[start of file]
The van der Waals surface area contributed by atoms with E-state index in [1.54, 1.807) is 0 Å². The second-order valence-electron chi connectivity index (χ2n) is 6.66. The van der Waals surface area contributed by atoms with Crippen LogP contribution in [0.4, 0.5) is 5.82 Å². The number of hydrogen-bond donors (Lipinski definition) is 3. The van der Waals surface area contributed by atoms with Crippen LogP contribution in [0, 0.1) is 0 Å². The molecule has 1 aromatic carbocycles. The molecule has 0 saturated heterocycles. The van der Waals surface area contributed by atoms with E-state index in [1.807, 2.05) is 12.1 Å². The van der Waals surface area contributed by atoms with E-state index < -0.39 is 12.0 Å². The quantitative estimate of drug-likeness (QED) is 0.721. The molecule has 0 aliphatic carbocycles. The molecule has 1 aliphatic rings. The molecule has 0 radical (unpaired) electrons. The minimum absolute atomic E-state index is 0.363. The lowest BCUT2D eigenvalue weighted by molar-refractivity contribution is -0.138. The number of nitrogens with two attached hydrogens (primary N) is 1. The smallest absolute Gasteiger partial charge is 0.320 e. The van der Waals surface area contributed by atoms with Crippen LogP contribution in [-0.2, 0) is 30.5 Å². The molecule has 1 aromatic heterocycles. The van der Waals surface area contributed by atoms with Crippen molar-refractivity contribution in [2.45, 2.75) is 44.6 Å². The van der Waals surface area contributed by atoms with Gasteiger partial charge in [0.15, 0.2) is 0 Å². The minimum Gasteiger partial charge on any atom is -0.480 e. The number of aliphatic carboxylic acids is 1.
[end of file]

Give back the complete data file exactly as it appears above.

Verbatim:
The van der Waals surface area contributed by atoms with E-state index in [1.54, 1.807) is 0 Å². The second-order valence-electron chi connectivity index (χ2n) is 6.66. The van der Waals surface area contributed by atoms with Crippen LogP contribution in [0.4, 0.5) is 5.82 Å². The number of hydrogen-bond donors (Lipinski definition) is 3. The van der Waals surface area contributed by atoms with Crippen LogP contribution in [0, 0.1) is 0 Å². The molecule has 1 aromatic carbocycles. The molecule has 0 saturated heterocycles. The van der Waals surface area contributed by atoms with E-state index in [1.807, 2.05) is 12.1 Å². The van der Waals surface area contributed by atoms with E-state index < -0.39 is 12.0 Å². The quantitative estimate of drug-likeness (QED) is 0.721. The molecule has 0 aliphatic carbocycles. The molecule has 1 aliphatic rings. The molecule has 0 radical (unpaired) electrons. The minimum absolute atomic E-state index is 0.363. The lowest BCUT2D eigenvalue weighted by molar-refractivity contribution is -0.138. The number of nitrogens with two attached hydrogens (primary N) is 1. The smallest absolute Gasteiger partial charge is 0.320 e. The van der Waals surface area contributed by atoms with Crippen LogP contribution in [-0.2, 0) is 30.5 Å². The molecule has 1 aromatic heterocycles. The van der Waals surface area contributed by atoms with Crippen molar-refractivity contribution in [2.45, 2.75) is 44.6 Å². The van der Waals surface area contributed by atoms with Gasteiger partial charge in [0.15, 0.2) is 0 Å². The minimum Gasteiger partial charge on any atom is -0.480 e. The number of aliphatic carboxylic acids is 1.